Nine disqualified rebel Congress legislators in Uttarakhand will not be able to vote in the floor test by ousted chief minister Harish Rawat on Tuesday, with the Supreme Court giving no relief to them while issuing notice on plea.
Issuing notice to Uttarakhand assembly speaker, a bench of Justice Dipak Misra and Justice Shiva Kirti Singh directed the next hearing of the matter on July 12, saying that on that day it will consider the plea of the rebel legislators for a stay of Uttarakhand High Court’s decision, pronounced earlier on Monday, dismissing their plea challenging their disqualification.
The notice has also been issued to Congress lawmaker Indira Hridayesh on whose complaint the Speaker Govind Singh Kunjwal had disqualified the nine, led by the former chief minister Vijay Bahuguna.
Appearing for the legislators, senior counsel C.A. Sundaram urged the bench to put in abeyance the disqualification of the nine rebel lawmakers in the same manner it has asked that the president’s rule be kept in abeyance for two and half hours on Tuesday to have the floor test, saying if the court was testing the ground reality, then the nine should also be allowed to vote.
Justice Singh however told Sundaram that the order to keep in abeyance the president’s rule for two and half hours following consensus between the contending parties.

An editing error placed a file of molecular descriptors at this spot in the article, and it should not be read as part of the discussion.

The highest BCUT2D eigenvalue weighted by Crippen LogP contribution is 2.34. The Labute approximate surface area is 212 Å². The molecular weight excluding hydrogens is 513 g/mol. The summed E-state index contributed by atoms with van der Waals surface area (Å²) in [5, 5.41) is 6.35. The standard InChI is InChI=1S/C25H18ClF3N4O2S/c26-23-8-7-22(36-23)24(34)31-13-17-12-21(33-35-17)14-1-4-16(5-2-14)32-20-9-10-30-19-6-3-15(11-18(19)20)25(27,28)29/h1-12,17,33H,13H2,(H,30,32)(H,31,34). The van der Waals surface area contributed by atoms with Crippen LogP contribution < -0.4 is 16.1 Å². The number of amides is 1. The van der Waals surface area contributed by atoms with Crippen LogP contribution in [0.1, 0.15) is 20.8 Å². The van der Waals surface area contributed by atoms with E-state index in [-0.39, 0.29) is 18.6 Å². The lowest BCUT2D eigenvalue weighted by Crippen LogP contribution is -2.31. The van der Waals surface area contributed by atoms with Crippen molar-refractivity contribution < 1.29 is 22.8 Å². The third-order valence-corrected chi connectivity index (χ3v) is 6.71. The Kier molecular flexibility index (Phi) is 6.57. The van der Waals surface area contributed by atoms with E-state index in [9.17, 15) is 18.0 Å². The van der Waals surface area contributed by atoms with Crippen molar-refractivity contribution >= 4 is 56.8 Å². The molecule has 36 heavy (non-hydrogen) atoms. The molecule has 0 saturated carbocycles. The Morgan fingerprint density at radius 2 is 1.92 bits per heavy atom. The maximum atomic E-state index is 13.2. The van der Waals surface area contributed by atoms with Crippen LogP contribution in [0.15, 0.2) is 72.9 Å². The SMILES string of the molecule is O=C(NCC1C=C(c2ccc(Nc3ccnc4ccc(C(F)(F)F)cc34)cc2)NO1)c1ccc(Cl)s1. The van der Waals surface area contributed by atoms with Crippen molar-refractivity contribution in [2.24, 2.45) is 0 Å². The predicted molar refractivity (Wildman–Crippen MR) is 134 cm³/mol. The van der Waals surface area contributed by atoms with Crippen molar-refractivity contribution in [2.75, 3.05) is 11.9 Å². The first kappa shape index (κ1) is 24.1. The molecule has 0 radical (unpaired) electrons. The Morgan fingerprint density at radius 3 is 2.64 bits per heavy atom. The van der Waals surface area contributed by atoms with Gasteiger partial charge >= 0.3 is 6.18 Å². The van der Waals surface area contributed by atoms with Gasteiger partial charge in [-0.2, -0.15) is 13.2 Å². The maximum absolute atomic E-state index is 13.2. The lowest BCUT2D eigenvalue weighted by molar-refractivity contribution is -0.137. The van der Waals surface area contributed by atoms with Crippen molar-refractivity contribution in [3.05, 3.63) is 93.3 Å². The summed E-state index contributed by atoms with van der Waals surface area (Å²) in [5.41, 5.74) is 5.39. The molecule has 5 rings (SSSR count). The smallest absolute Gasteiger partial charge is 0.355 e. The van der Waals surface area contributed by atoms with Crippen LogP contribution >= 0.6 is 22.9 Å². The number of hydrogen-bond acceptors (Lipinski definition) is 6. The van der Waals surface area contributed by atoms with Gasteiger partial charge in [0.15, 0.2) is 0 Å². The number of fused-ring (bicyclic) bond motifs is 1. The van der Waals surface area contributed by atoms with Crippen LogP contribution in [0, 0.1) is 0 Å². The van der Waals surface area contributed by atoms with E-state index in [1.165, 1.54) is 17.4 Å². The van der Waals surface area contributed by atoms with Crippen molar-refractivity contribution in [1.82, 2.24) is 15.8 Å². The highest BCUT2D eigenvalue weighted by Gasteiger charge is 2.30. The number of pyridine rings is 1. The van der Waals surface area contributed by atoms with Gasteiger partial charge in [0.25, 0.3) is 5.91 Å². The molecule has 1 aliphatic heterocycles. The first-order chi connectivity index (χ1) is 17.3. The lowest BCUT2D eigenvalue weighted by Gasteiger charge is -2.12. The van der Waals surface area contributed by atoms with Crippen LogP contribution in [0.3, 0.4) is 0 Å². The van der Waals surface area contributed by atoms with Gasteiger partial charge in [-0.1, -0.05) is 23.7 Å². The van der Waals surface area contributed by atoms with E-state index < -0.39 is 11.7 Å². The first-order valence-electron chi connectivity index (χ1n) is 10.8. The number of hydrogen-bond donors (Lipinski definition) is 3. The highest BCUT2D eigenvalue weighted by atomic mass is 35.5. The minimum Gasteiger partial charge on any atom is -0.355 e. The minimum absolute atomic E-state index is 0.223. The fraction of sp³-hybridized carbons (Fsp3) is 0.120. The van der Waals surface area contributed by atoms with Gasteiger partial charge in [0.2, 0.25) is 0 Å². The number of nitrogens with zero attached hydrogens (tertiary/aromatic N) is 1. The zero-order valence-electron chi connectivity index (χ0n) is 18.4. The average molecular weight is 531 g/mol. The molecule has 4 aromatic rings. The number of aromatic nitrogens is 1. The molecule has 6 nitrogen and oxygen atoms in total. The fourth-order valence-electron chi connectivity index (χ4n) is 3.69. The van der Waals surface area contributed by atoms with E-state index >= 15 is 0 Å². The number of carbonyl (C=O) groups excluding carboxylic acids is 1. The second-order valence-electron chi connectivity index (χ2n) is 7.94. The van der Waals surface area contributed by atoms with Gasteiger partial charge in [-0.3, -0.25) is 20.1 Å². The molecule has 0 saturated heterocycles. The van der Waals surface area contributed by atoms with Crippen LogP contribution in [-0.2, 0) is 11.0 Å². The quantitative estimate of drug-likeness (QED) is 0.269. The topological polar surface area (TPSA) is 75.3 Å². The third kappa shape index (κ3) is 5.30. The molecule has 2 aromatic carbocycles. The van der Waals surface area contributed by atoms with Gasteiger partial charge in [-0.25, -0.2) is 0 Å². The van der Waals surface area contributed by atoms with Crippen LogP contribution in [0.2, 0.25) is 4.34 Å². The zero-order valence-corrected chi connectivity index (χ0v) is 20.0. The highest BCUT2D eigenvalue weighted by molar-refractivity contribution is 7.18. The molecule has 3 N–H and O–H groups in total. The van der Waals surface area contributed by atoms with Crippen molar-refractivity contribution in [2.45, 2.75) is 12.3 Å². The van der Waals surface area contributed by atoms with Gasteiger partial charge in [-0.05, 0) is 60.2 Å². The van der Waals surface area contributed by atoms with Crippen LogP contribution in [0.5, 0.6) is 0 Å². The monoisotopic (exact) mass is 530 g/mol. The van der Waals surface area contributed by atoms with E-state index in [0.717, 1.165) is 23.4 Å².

The court, which had earlier said that ‘Principal Secretary, Legislative Assembly’, Jaidev Singh would be present as a “neutral perceptionist” at the time of the voting on the confidence motion, now directed that the “principal secretary, legislative and parliamentary affairs who belongs to the cadre of the district judge shall remain present to conduct the affairs with perceptible objectivity and singularity of purpose of neutrality along with the secretary, legislative assembly”.
“We ingeminate it that we have so directed so that no party can raise a cavil with regard to the process of voting,” the bench said in its order.
This reiteration came by way of clarification as Jaidev Singh in a communication to the central government had said that he could not act in pursuance to the top court’s May 6 order since his designation had been wrongly mentioned as there was no post of principal secretary, legislative assembly.
As Attorney General Mukul Rohatgi brought the communication to the notice of the bench seeking modification of the order, it was opposed by senior counsel Abhishek Manu Singhvi and Kapil Sibal, appearing for Rawat, who said that Singh was not the part of the cadre of the assembly secretariat and thus being an outsider, he could not be present in the assembly while the confidence motion would be going on.
However, not accepting the submission, the court, while reiterating its May 6 order, said: “The purpose is to save the sanctity of democracy which is the basic feature of our constitution. This Court, being the sentinel on the qui vive of the constitution is under the obligation to see that the democracy prevails and not gets hollowed by individuals.”
Pointing out that this was the case “where one side, even in the floor test, does not trust the other and the other claims that there is no reason not to have the trust”, the bench, while modifying its order, said: “Hence, there is the need and there is the necessity to have a neutral perceptionist to see that absolute objectivity is maintained when the voting takes place.”